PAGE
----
Researchers have conducted an exciting historical discovery at the site of a new road layout in Oswestry.
While excavating the site of Mile End’s new dual roundabout, archaeologists discovered traces of a POW camp that housed roughly 2,000 German prisoners during and after WWII.
The discoveries, including a loaded German pistol and a lead toy camel, have clarified “comfortable” conditions at the camp and provided a glimpse into the daily lives of the prisoners.
Wessex Archaeology unearthed a range of building evidence on behalf of Shropshire Council and WSP, revealing a wide camp made up of scattered barracks on a vast sports field surrounded by agricultural land.
The dates of the accompanying artifacts and documentary evidence show that the camp was in use from 1940 to 1948, some years after the end of the war in 1945.
“The study of these remains enables us to understand what life would have been like for internees and prison guards,” said John Winfer, project manager at Wessex Archaeology. “What we’ve discovered revealed that they had pleasant conditions.”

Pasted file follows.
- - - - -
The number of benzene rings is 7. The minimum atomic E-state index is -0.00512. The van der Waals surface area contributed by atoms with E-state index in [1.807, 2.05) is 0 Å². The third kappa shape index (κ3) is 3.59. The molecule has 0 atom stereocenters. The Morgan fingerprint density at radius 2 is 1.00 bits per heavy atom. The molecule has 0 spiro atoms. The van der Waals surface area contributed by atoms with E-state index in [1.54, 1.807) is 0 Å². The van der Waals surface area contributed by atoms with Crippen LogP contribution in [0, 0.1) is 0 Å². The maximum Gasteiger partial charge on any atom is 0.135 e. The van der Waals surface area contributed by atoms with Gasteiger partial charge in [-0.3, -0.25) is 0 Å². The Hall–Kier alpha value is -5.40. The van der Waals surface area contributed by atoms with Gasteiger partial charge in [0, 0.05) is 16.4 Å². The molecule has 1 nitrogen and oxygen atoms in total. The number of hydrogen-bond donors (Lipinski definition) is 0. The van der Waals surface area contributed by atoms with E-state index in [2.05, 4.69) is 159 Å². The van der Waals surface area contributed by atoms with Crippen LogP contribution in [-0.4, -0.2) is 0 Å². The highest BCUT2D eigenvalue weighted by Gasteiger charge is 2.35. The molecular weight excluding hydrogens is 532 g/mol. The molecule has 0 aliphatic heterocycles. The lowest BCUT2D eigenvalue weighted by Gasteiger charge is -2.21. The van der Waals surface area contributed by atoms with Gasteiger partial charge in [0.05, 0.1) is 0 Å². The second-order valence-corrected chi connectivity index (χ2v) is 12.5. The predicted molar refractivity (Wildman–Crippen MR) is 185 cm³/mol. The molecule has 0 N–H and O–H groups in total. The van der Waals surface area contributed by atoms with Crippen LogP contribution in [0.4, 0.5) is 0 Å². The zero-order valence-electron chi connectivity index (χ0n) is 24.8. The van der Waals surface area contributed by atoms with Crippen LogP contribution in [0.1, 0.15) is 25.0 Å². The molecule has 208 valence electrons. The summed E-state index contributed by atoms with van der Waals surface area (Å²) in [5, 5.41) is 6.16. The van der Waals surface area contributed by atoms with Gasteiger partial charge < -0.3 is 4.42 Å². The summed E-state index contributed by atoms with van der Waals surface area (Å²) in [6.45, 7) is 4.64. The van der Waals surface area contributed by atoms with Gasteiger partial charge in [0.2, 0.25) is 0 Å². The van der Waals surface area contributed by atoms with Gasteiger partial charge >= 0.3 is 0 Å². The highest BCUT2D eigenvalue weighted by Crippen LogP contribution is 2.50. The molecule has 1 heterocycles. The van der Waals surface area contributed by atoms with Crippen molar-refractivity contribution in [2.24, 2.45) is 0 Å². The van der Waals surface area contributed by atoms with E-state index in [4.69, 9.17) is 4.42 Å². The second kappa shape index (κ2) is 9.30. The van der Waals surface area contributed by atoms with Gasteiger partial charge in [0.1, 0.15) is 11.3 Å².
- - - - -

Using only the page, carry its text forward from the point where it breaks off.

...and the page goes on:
A spent.303 cartridge indicates that a rifle was fired at the site at some point. The discovery of a loaded German pistol near one of the buildings – considered a Sauer 38H pistol, a German Second World War pistol regularly issued within the Wehrmacht – adds to the mystery.
Through the artifacts found, researchers understand more personal insights into the lives and stories of those who lived at the camp. A lead alloy toy camel and a make-up tin provide a look into domestic life, while Brylcreem and San Izal disinfectant containers retrieved demonstrate self-care and cleanliness in the camp.
Archaeologists are very enthusiastic about one item: a German soldier’s aluminum metal identification tag, which includes a serial number that they intend to use to track down the individual and their story.